‘Fishers of Men’ exhibit at Beach Museum represents oppression faced by refugees

0
145
Fidencio Fifield-Perez's "Fishers of Men" on display at the Marianna Kistler Beach Museum of Art. (Benjamin Voller | Collegian Media Group)

Editor’s Note: In a previous version of this article, the Collegian incorrectly spelled Kathrine Schlageck’s name. The Beach Museum is also not open on Mondays, as was incorrectly stated at the end of the article. The Collegian apologizes for these errors.

The Marianna Kistler Beach Museum of Art is host to many works of art. Its newest installation, “Fishers of Men,” acts as a visual salute to the anguished victims of the war between Russia and Ukraine.

Artist Fidencio Fifield-Perez’s work, “Fishers of Men,” is concocted of decommissioned nautical maps containing information from the U.S. government’s Geospatial-Intelligence Agency. It is spattered with acrylic paint and cut up using traditional paper-cutting techniques on what resembles a large fishing net. It is a captivating expression that still applies to this lifetime’s terrifying and grim realities of grueling oppression.

Aileen Wang, curator at the museum, explained Fifield-Perez’s work more in-depth.

“The result is a square image containing a blue globe with messy borders,” Wang said. “In many parts, the artist’s cutting follows grids on the maps and makes the whole thing look like netting that will break easily. The cuttings and the blue, watery paint make me think of how fragile and artificial man-made borders are, like a flimsy net trying to capture and contain water and living things.”

(Benjamin Voller | Collegian Media Group)
(Benjamin Voller | Collegian Media Group)

Fifield-Perez created this piece in 2016, with most of his work encapsulating the feeling of oppression immigrants and refugees face. As an immigrant himself, Fifield-Perez was smuggled into the United States from Mexico as a child and has since devoted his life to conveying the hardships of fellow immigrants everywhere through his artistic endeavors.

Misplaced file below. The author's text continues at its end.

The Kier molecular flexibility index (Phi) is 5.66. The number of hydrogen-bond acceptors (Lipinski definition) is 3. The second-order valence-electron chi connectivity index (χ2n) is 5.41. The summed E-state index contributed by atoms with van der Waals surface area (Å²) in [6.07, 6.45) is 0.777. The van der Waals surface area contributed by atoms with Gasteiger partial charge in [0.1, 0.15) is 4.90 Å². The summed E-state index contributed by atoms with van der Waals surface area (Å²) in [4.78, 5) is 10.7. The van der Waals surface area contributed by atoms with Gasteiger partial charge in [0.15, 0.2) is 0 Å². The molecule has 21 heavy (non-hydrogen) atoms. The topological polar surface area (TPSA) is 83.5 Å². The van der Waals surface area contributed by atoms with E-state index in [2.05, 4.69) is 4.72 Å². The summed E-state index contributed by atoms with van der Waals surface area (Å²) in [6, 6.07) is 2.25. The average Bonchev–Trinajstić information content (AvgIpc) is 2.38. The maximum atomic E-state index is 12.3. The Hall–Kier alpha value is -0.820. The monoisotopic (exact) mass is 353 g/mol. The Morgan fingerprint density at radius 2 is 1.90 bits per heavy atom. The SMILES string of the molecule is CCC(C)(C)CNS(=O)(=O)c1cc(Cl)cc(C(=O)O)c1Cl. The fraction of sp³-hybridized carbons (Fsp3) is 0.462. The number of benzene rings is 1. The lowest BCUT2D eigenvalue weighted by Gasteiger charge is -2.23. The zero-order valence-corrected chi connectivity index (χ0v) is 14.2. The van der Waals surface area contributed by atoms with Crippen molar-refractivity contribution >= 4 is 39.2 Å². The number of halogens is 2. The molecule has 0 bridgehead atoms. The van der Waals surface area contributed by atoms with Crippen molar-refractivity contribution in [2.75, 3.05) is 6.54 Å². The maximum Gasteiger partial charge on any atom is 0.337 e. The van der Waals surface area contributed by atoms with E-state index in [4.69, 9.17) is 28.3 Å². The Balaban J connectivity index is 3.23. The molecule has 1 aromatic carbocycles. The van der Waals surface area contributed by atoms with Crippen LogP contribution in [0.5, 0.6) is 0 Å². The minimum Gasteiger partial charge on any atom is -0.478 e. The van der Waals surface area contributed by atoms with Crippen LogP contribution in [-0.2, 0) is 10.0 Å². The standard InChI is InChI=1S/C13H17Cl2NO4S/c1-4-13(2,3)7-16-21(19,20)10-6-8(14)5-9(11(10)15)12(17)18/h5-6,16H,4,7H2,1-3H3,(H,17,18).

Kathrine Schlageck, associate curator of education, has gotten to know Fifield-Perez over the past few years.

“His family came to the United States to make a better life, and he grew up as a DACA child,” Schlageck said. “His work addresses the need for all people who deserve a better, safer life … ‘Fishers of Men’ reflects the hope and unfortunate reality of [the] world.”

Upon its original exhibition in 2017, Fifield-Perez called for excerpts of British-Somali poet Warsan Shire’s poem “Home” to be positioned alongside his own works’ labels. The passage from “Home” — which is read on the labels of “Fishers of Men” — is as follows:

“no one leaves home

unless home is the mouth of a shark.

you have to understand

no one puts their children in a boat

unless the water is safer than the land.”

Elizabeth Seaton, another curator for the museum, spoke about her interpretation of the piece.

(Benjamin Voller | Collegian Media Group)
(Benjamin Voller | Collegian Media Group)

“Fishers of Men evokes fragility to me,” Seaton said. “It makes me think about the fragility of our world. Not only our environment, but our humanity … what will happen if we don’t come together to help those who are experiencing need, or loss, or tragedy.”

The Beach Museum of Art is located on the southeast corner of the K-State campus and is open from 10 a.m. to 5 p.m. on Tuesday, Wednesday and Friday, 10 a.m. to 8 p.m. on Thursday and 11 a.m. to 4 p.m. on Saturday. More information about the museum and its exhibitions is available through the Beach Museum website.

Advertisement